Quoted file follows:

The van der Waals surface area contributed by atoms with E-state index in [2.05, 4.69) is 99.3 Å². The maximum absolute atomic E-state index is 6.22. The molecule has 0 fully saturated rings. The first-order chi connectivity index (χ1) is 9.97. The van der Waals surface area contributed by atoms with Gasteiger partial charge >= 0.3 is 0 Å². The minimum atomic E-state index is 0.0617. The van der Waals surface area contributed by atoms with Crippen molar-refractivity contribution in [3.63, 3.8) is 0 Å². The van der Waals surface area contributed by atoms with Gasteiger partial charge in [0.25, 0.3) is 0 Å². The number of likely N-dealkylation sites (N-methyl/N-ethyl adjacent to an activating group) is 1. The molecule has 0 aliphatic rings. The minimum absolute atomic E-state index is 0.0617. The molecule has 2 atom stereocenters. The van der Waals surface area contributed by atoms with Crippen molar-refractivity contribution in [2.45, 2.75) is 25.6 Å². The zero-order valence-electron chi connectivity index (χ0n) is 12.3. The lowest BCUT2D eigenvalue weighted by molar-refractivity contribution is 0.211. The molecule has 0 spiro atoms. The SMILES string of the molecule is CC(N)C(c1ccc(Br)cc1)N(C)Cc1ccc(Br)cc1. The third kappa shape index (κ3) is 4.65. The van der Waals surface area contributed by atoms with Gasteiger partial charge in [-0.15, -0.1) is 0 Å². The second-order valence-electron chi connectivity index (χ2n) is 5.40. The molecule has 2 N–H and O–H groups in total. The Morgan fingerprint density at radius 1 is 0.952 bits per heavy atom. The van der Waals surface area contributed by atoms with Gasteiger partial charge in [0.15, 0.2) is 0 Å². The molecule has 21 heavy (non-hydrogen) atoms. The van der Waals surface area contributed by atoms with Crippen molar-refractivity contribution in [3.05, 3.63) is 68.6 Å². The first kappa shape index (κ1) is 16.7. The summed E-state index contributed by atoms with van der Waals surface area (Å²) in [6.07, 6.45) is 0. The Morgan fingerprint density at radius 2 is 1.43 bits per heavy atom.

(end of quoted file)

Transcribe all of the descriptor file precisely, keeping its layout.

The van der Waals surface area contributed by atoms with E-state index in [2.05, 4.69) is 99.3 Å². The maximum absolute atomic E-state index is 6.22. The molecule has 0 fully saturated rings. The first-order chi connectivity index (χ1) is 9.97. The van der Waals surface area contributed by atoms with Gasteiger partial charge >= 0.3 is 0 Å². The minimum atomic E-state index is 0.0617. The van der Waals surface area contributed by atoms with Crippen molar-refractivity contribution in [3.63, 3.8) is 0 Å². The van der Waals surface area contributed by atoms with Gasteiger partial charge in [0.25, 0.3) is 0 Å². The number of likely N-dealkylation sites (N-methyl/N-ethyl adjacent to an activating group) is 1. The molecule has 0 aliphatic rings. The minimum absolute atomic E-state index is 0.0617. The molecule has 2 atom stereocenters. The van der Waals surface area contributed by atoms with Crippen molar-refractivity contribution in [2.45, 2.75) is 25.6 Å². The zero-order valence-electron chi connectivity index (χ0n) is 12.3. The lowest BCUT2D eigenvalue weighted by molar-refractivity contribution is 0.211. The molecule has 0 spiro atoms. The SMILES string of the molecule is CC(N)C(c1ccc(Br)cc1)N(C)Cc1ccc(Br)cc1. The third kappa shape index (κ3) is 4.65. The van der Waals surface area contributed by atoms with Gasteiger partial charge in [-0.15, -0.1) is 0 Å². The second-order valence-electron chi connectivity index (χ2n) is 5.40. The molecule has 2 N–H and O–H groups in total. The Morgan fingerprint density at radius 1 is 0.952 bits per heavy atom. The van der Waals surface area contributed by atoms with Gasteiger partial charge in [0.15, 0.2) is 0 Å². The molecule has 21 heavy (non-hydrogen) atoms. The van der Waals surface area contributed by atoms with Crippen molar-refractivity contribution in [3.05, 3.63) is 68.6 Å². The first kappa shape index (κ1) is 16.7. The summed E-state index contributed by atoms with van der Waals surface area (Å²) in [6.07, 6.45) is 0. The Morgan fingerprint density at radius 2 is 1.43 bits per heavy atom.